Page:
Published July 13, 2020
Writing at Public Discourse, Ryan Anderson makes a compelling case that, even as we celebrate a few welcome wins for religious liberty at the Supreme Court, we still need to address the substantive questions at the heart of our culture-war debates.
It’s an important point, and one I considered in a post right after the Court’s incomprehensible ruling in Bostock last month. That decision, I argued, illustrated why it’s a problem that religious Americans too often have retreated into defending religious-freedom rights rather than defending our beliefs themselves. Religious liberty is a fundamental right worth protecting, of course, but fighting for the right to practice one’s faith is not the same as making the case for why doing so, especially in the realm of sexual ethics, is not bigotry or discrimination, as many on the Left increasingly maintain.
Take, for example, the case of the Christian baker Jack Phillips. Arguing that he has a First Amendment right not to be forced to use his artistic expression to celebrate a same-sex wedding is one thing, and it’s all well and good as far as it goes. But defending the rationality of his belief in marriage as, by its very nature, a union between one man and one woman is another, equally important effort. Although there is obvious value in a legal defense that relies on the First Amendment, religious Americans outside the courtroom should’ve focused far more than they did on arguing not only that Phillips has a right to free exercise and free expression but also that his belief in traditional marriage isn’t bigoted and that it isn’t discrimination on the basis of sexual orientation to decline to celebrate a same-sex wedding ceremony.
It isn’t difficult to see why focusing on the latter arguments would be preferable, not only for religious Americans but also for Americans who hold similar beliefs about marriage, gender, and sexuality but who are not religious. Relying on free-exercise arguments excludes those Americans and seems to concede that religious liberty is nothing more than a cover for bigotry or, as the social-justice Left puts it, “license to discriminate.” Ryan makes this point ably in his new article:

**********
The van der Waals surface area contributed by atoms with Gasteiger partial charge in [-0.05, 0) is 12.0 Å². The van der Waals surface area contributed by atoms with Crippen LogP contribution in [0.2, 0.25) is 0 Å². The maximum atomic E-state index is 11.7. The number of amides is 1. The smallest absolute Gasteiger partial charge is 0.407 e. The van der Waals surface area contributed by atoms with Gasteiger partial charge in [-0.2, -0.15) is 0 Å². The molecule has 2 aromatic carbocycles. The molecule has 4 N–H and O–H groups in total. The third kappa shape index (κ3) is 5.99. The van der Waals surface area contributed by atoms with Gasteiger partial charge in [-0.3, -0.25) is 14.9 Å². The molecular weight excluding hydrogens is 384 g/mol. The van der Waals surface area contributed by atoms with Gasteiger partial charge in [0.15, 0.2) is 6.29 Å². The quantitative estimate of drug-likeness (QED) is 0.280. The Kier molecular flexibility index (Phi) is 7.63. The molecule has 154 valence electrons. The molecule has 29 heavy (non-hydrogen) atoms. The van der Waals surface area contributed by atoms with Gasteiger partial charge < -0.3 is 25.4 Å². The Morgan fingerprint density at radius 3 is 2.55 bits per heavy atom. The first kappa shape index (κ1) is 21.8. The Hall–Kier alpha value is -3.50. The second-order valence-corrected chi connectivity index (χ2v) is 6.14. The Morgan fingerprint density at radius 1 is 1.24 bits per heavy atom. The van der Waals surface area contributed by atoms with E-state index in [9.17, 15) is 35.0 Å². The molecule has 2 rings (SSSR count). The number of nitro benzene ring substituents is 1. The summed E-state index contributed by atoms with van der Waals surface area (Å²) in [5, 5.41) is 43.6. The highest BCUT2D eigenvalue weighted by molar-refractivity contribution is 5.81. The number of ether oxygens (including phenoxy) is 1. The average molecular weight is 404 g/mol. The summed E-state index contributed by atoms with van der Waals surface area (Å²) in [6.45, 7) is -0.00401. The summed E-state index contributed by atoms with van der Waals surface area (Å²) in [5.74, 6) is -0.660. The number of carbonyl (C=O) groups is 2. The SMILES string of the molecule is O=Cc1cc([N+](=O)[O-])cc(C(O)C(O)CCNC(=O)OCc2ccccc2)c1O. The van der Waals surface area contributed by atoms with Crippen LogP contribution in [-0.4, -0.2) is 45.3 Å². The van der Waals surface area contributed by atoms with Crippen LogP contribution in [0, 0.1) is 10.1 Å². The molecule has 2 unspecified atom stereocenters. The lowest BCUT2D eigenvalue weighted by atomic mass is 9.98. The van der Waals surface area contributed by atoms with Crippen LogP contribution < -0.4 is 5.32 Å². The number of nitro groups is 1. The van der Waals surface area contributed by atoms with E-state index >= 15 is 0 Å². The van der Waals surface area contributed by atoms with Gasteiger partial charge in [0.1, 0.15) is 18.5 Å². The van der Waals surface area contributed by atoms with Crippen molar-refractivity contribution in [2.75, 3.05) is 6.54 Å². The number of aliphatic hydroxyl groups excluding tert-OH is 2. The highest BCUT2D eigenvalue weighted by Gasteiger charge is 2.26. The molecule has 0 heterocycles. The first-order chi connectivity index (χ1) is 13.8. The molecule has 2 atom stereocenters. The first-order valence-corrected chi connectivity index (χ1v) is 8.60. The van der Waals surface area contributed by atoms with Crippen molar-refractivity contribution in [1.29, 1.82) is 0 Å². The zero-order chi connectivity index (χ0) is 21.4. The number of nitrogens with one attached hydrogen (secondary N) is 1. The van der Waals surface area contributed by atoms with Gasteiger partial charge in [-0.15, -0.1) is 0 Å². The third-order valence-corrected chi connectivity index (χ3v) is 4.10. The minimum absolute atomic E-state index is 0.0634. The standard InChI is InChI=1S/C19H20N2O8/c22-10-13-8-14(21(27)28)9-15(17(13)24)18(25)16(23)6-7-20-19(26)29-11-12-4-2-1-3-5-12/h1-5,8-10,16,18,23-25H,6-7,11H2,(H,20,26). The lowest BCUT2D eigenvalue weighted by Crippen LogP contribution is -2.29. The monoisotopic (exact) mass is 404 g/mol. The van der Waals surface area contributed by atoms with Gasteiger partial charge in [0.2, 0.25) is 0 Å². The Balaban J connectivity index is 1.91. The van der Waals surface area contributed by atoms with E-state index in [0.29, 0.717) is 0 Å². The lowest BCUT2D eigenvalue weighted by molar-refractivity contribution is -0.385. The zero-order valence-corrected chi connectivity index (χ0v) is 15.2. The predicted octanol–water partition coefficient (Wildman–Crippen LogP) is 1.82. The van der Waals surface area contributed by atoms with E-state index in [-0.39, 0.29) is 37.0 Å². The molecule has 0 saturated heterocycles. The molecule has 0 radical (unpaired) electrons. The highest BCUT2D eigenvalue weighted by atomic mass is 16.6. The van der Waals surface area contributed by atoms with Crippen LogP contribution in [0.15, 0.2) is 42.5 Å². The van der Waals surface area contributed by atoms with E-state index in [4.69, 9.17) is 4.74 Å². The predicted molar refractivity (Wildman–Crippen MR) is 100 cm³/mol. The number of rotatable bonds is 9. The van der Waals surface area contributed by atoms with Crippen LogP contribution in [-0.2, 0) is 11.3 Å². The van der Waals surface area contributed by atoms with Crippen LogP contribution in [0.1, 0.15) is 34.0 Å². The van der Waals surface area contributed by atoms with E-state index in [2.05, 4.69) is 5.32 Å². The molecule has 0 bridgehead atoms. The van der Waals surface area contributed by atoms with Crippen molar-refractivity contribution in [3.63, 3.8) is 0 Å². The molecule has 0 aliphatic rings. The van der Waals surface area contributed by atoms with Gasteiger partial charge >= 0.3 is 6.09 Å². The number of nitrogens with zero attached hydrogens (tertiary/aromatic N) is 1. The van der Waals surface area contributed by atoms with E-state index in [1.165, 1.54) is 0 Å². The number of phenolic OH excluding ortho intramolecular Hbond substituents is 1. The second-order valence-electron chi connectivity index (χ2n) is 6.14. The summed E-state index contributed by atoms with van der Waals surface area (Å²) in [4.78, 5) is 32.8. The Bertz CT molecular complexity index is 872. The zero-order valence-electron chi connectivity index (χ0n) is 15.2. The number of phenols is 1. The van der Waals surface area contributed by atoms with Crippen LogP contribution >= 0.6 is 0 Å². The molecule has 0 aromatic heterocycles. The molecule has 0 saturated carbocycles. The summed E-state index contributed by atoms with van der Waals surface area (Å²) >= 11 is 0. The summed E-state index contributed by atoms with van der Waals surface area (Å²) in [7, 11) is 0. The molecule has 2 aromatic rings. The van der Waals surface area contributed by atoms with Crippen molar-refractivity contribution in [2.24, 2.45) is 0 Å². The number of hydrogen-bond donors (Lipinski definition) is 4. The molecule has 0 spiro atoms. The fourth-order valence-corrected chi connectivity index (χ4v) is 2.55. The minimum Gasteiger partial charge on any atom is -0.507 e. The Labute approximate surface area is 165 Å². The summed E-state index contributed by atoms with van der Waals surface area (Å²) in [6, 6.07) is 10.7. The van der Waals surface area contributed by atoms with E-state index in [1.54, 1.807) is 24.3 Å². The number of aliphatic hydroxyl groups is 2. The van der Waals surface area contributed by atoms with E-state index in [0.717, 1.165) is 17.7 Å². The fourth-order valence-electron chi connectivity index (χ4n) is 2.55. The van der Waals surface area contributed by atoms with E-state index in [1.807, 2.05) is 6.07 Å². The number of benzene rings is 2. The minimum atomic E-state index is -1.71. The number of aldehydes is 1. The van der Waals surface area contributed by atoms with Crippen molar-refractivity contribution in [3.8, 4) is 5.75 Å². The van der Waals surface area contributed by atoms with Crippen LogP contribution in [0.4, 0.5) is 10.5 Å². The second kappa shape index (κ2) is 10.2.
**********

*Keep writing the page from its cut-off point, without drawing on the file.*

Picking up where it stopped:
Religious liberty, after all, doesn’t protect people who aren’t religious but reject progressive gender ideology. It doesn’t protect other goods and interests threatened by progressive gender ideology. And it doesn’t respond on the merits to the underlying disputed questions of truth. We need a more holistic response in terms of legislation and litigation to protect all people and all the various goods and interests at stake. We need to contend about the truth of the matter.
While religious Americans might be able to achieve small victories around the edges by relying on the First Amendment to protect us within our small spheres, we will continue losing the cultural battle in the long run if we decline to defend our beliefs on their own terms.
Consider the Supreme Court ruling last week in Little Sisters of the Poor v. Pennsylvania et al. While the Court ruled in favor of the Trump administration’s authority to grant religious and conscience exemptions to the HHS contraception mandate, it sidestepped both the religious-freedom debate and the debate over the supposed right to subsidized birth control. In short, the Court’s majority punted, almost entirely ignoring the substantive questions involved in a legal fight that has stretched on for nearly a decade.
So while we might celebrate what amounts to a short-term win for the Little Sisters — or, more accurately, a near miss — the Court’s decision really wasn’t a significant victory in any important sense, as our own Andy McCarthy pointed out last week. For one thing, the Court failed to address whether the government has a compelling interest in subsidizing contraception or requiring employers to do so; there are excellent arguments that it does not, arguments that have nothing to do with religion or religious freedom. It also failed to address, as Justices Alito and Gorsuch pointed out in their concurrence, whether religious and moral exemptions are required by the Constitution and the Religious Freedom Restoration Act, rather than merely permissible if any given administration chooses to enact them.
The result is that the Little Sisters are forced back to the appeals court to defend themselves once again, where they are all but guaranteed to lose. And, going forward, these charitable nuns and countless religious groups like them will continue to be subject to the whims of each successive presidential administration. Joe Biden, it should be noted, already has promised to remove the religious exemptions currently in place to protect them. Meanwhile, non-religious Americans will have no hope of avoiding what is, at its root, a baseless policy requiring everyone to ratify the false notion that contraception is necessary health care.
There is no evading the fact that we live in a climate increasingly hostile to religious beliefs and traditional moral values, nowhere more so than in the realm of sex and gender. We do ourselves no favors by making arguments that appear to ask for special treatment on the grounds of religion rather than offering a vigorous defense of our beliefs on their own terms.
Alexandra DeSanctis is a staff writer for National Review and a visiting fellow at the Ethics and Public Policy Center.